Nevertheless, I can get behind any excuse for indulgence in the gray pre-springtime. Even a pseudo-holiday is sufficient permission for baking experiments.

I found a delicious recipe on Smitten Kitchen for Soda Bread Scones and promptly messed with it to a) use ingredients I already had, and b) NOT require using a mixer. Here’s the result. I blame my friend Tess for the booze part. Her soda bread recipe involves whiskey. I wanted part of that action, but the mini-loaf recipe I cribbed didn’t have any whiskey in it. Enter ingenuity.


Not-Really-Irish Soda Bread for the Not-really-Irish Holiday

Step 0. Preheat oven to 400 degrees F  and put parchment on a half-sheet baking sheet. Or two smaller ones. Or four teeny ones…you get the picture. The main thing is the parchment. Or cooking spray.  Non-stick. That’s the thing.

1. In a small bowl, dump 1 c. cranberries* to soak with a splash of hot water and a hefty splash of sweet whiskey–Irish, bourbon or blended, maybe rum, NOT SCOTCH OH GWADS NOT SCOTCH. I have a lot of bourbon lying around (long story)  so I used that.

2. Sift together in a Really Big Bowl (I’ll explain later):

  • 3 1/2 cups-ish of all purpose flour
    • NOTE: I wish I’d been taught to bake using a scale but I wasn’t, so I don’t have the reliable flour-by-weight measures for you. I start with 3.5 cups and set aside a half-cup for putting on my hands when kneading and in case the humidity goblins are mischievous and the dough is unworkably sticky.
  • 2 tsp baking powder (which is baking SODA plus cream of tartar, ICYWW)
  • 1 tsp baking soda
  • 1/2 tsp salt
  • 1/4 c. sugar

3. Add in and work into dry ingredients with fingers or pastry blender or fork :

  • 1/2 stick butter (aka 4 tbsps)  diced into bits.  Keep at it until it’s throughly worked in. “Like coarse meal” the cookbooks say. Whatevs.

4. Mix together in any large-enough receptacle:

  • 1 egg or egg white ( I can taste yolk in baked goods and leave it out any time I know it won’t affect the baking chemistry. Like here. Your choice.)
  • 3/4 cup  milk.
  • 1/2 cup plain yogurt  (See, no need for buying WTF “buttermilk” or curdling milk with sour, nasty vinegar… ew. Yogurt. Plain.)

5. Tip the wet ingredients + the boozy fruit into the dry ingredients and stir — gently, scraping from the outside of the bowl and scooping up from the bottom —  until everything is just mixed enough there’s no dry flour showing and the fruits are decently distributed.

6. Now….this is where every other recipe said, “turn dough onto a floured work surface and knead five or six times to form into a flat round.” NOPE. I am FAR too lazy to scrub countertops before and after, so this is where the Really Big Bowl comes in. I flour up my hands and knead the dough in the bowl. Easy-peasy.

This kind of “kneading” is not an exacting process or a long one.  Work the dough until  you can just make it hold a proper shape. Too much kneading and the baby goes blind. Er, I mean the dough toughens up and you get scones like hockey pucks.

7. Cut the dough round into eight wedges with a sharpish blade (yes, in the bowl)

8. One by one, mush the wedges into rounds you can glob onto the baking sheet. You can tell from the phrasing this isn’t going to be more sticky than neat&tidy, right? Right.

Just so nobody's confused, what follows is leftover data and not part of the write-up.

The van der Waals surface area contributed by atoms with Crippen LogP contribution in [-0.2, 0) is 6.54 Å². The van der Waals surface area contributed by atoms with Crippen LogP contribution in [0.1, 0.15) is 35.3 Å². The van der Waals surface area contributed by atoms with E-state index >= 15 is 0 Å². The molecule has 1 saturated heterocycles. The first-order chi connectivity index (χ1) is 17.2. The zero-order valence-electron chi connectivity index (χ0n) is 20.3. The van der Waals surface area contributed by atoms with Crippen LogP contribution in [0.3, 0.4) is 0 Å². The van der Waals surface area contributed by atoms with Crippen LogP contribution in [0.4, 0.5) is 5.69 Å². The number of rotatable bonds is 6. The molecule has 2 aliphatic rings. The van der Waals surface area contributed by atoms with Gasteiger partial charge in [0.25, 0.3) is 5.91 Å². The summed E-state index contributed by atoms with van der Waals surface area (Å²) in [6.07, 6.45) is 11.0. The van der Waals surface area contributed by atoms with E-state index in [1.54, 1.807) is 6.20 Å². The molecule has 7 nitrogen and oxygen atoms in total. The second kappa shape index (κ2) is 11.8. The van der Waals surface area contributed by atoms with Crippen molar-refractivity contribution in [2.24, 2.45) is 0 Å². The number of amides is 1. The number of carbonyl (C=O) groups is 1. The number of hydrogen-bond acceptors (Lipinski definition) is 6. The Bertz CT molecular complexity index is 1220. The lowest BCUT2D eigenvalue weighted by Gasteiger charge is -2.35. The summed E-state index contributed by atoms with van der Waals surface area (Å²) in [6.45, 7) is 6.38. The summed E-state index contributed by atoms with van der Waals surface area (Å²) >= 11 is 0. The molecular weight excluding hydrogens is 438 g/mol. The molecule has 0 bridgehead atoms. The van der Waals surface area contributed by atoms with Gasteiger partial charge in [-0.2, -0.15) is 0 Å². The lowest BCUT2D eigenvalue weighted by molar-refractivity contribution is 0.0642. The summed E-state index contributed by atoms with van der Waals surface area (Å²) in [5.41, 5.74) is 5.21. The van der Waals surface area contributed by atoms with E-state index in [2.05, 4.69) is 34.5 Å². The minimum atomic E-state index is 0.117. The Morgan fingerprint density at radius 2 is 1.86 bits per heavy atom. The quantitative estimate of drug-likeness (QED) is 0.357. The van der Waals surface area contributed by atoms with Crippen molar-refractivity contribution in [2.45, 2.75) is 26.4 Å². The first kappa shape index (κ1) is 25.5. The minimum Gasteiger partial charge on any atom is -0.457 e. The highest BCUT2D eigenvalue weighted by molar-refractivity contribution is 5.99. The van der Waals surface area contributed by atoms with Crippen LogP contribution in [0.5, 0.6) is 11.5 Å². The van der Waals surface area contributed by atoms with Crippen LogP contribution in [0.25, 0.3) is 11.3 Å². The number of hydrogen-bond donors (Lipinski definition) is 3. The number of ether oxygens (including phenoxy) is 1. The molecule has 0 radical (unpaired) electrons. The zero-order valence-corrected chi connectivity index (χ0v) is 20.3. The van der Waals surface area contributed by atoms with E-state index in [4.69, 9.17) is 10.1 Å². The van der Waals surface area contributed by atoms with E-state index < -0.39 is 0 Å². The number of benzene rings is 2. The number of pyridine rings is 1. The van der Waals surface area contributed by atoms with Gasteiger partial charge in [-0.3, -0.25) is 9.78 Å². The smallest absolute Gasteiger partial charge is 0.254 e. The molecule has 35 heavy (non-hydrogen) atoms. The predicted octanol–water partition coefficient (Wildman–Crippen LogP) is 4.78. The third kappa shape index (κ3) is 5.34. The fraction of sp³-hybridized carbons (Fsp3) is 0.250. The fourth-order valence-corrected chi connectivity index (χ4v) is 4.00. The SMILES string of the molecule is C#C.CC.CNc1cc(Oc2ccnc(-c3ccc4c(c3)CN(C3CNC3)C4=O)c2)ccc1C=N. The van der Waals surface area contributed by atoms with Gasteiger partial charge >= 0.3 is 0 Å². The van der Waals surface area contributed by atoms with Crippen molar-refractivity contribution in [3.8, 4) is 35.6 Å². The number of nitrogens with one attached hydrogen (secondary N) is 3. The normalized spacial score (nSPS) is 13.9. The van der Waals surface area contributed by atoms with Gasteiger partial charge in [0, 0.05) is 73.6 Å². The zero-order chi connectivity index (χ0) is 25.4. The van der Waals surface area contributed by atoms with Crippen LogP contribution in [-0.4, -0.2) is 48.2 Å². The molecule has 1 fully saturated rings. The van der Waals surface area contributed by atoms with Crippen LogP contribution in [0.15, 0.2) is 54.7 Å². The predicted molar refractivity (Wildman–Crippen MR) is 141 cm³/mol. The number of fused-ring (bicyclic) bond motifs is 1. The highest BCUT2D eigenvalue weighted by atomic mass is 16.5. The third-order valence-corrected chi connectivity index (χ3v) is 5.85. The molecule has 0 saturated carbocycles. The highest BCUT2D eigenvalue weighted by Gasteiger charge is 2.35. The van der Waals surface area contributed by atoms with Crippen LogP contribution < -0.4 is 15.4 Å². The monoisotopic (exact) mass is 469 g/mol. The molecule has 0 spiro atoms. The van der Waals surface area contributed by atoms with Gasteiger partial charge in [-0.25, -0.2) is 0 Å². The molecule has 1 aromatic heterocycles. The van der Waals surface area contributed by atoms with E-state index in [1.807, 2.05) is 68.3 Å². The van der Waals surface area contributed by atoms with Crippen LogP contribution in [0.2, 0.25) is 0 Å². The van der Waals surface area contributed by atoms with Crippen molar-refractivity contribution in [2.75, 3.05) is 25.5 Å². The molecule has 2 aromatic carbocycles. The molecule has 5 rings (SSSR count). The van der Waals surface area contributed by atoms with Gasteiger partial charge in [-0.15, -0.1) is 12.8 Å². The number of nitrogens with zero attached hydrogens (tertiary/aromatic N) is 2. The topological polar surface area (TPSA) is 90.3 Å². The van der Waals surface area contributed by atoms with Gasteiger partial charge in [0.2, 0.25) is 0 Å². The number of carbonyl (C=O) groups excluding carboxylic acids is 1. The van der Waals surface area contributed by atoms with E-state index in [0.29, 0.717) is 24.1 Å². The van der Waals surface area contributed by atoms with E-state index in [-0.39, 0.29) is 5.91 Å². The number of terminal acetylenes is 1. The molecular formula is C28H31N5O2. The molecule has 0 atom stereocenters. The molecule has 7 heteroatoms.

Cut crosses in the tops if you want them to look fancy. It works. I was impressed

9. Bake 20-ish minutes (I set the timer for 18, ended up being 22 total, parchment slows baking time a bit.)

If you really want to get fancy, melt some butter, swish in a bit of whiskey and drizzle the combo over the tops of the cooling mini-loaves. I didn’t bother. I was too busy eating one of them still steaming hot from the oven.

They were tasty. Lovely bite of bitter soda and tart tang from the yogurt, bourbony-cranberries sweet enough without overwhelming the dough. Yum. They keep for a couple of days and toast beautifully.

*Yes, cranberries. I despise currants, the traditional fruit found in soda bread. Spouseman loathes raisins, the traditional sub-in for currants. We both like cranberries. You could leave out the boozy fruit & sugar entirely and the bread still would be scrumptious.

Anyway.

Happy experimenting.

Postscript:  remember, when I’m not massacring recipes, I’m writing books. You can buy my books on Amazon & other online retailers. Or order paperbacks from your local bookstore or library, even.  I even have links here on the blog. Go figure.

 

Holiday & post-holiday doings

otter things header

The usual lists of media I’ve absorbed and activities completed, plus all the dull personal doings that that don’t fit under the writing, publishing, or authoring headings.

Books

Lots of fluffy froufrou to balance out the Monstrous Tomes of Weber from last post.

  • The Perks Of Loving a Scoundrel Jennifer Mcquiston
  • Chasing Lady Amelia Mary Rodale
  • A Season Of Ruin Anna Bradley.

All 19th century British society romances. Great dialogue, fine characterization, and plots as simple and predictable as sunrise. Just what my brain needed.

And a delightful find: A NEW AUTHOR TO LOVE: Genevieve Cogman.

  • The Invisible Library
  • The Masked City

Alternate-worlds fantasy. The Library sits between variant worlds. Librarians seek out unique books, Dragons champion logic, Fae thrive on chaos & narratives…secrets lurk in every corner.  The third book in the series comes out January 10 and I can’t wait.

Movies

I haven’t seen a new theater release in ages now. The group prefers a theater I physically cannot bear. (I tried. I did. Four separate occasions, four separate instances of back and leg pain requiring the Big Aleves for two+ days. No movie is worth that.)  Plus I am not a fan of opening night dinner+movie eventing. I am not wholly hoopla-averse, but  expensive/ loud/ large group dining plus a crowded theater is 1.5 crowds enough to wreck me.  My wallet and my nerves prefer breakfast & a matinee if dining out before a movie at all.